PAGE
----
Another station has a similar concept (minus the catwalk) going through the middle of the bay. We have to use pike poles to move the hose from the winch to the rung. This one doesn't ever get used except to hang out stuff someone forgets and leaves out.

    All the other stations just flake the hose up and down the sides of the bay or in empty bays.

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    Quote Originally Posted by nameless View Post
    use a noose to secure the rope to the coupling.
    bahahahahaha!!!!
    RK
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    Our hose towers have an interior ladder that goes to a platform at the top as a work area with a knee wall to keep you from falling.

    Beyond the knee wall are several sections of iron are evenly spaced about every 8-10 inches. There are several blocks of wood that are notched to fit over and between the iron channels. There is a couple of horse chain hoist attached to the ceiling.

    Fold the hose in half, loop the chain about 2-3 feet below the middle bend. Raise hose, put wooden block through loop in hose, lower chain until wooden block fits securely on the iron. Viola.

    I will try to post a pic or two in the next couple of days.
    RK
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    Management is making sure things are done right. Leadership is doing the right thing. The fire service needs alot more leaders and a lot less managers.

    "Everyone goes home" is the mantra for the pussification of the modern, American fire service.


    Comments made are my own. They do not represent the official position or opinion of the Fire Department or the City for which I am employed. In fact, they are normally exactly the opposite.

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    We have a rack that is pretty close to mcwops design only the winch is mounted to the beam at the roof. It works very well.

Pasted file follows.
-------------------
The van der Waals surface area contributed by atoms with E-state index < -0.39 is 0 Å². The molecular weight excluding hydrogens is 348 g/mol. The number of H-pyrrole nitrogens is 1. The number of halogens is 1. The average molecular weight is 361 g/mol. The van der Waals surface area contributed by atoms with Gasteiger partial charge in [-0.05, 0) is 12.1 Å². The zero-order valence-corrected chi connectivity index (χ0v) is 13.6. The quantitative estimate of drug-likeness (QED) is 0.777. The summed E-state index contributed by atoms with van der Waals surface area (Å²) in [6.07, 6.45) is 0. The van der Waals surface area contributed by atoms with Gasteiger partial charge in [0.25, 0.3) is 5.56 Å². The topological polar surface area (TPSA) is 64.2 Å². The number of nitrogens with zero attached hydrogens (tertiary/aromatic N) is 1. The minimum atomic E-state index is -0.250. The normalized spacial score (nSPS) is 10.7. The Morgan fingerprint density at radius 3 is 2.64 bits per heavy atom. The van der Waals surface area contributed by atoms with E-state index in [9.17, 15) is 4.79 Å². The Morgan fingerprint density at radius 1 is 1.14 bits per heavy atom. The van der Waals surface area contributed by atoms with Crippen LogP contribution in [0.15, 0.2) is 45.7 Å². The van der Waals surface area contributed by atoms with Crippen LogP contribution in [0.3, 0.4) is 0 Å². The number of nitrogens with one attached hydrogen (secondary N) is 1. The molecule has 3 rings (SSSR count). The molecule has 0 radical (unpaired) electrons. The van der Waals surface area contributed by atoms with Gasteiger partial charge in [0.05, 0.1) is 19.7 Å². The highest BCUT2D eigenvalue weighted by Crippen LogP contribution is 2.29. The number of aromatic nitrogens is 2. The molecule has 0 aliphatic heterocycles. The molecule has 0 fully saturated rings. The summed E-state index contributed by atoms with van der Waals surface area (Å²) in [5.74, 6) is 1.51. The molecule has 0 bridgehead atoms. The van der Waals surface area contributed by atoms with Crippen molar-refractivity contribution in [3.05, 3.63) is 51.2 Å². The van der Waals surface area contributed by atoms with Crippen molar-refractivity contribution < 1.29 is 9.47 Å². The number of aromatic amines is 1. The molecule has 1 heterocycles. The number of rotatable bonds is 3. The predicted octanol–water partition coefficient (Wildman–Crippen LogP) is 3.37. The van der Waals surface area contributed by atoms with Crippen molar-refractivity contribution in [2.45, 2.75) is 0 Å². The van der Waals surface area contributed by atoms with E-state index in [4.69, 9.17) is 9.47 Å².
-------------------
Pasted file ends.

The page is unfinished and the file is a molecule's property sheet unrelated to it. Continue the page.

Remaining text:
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    Our hose tower has a platform but is set up so that you rarely need to use it.

    The winch is mounted at the top in the center of the tower, but the controls are wired to the bottom. We have a 8' pipe attached to the winch with short sections of prussic-size rope attached every foot or so. We can lower the whole assembly and quickly hang 8 sections to it. Fold the hose in half, run the prussic under the fold and back on to itself.

    We also have simplified versions of the above for when a single line needs to be dried. We have a few pulleys mounted along the top of the tower against the wall. A line runs from the bottom to each pulley and back. Attach a length of hose to the line (the same as above) then manually run the line/hose up to the top and tie off..

    That said, we rarely use the tower to actually dry hose. I think there is a confined space simulator set up in their now..
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    Quote Originally Posted by sklump View Post
    We have a rack that is pretty close to mcwops design only the winch is mounted to the beam at the roof. It works very well.
    I guess I overlooked that. With an electric winch, you could just have the controls at the bottom, and the winch up top. When we first were discussing this idea we were thinking a manual winch (like on a boat trailer), so I guess the idea of it being on the ground stuck.

    The station where I volunteer has a tower, with ladder and platform. We thought a system like this would save money, be easier to use, plus safer from an OSHA standpoint.
    Last edited by mcwops; 07-16-2010 at 10:04 AM.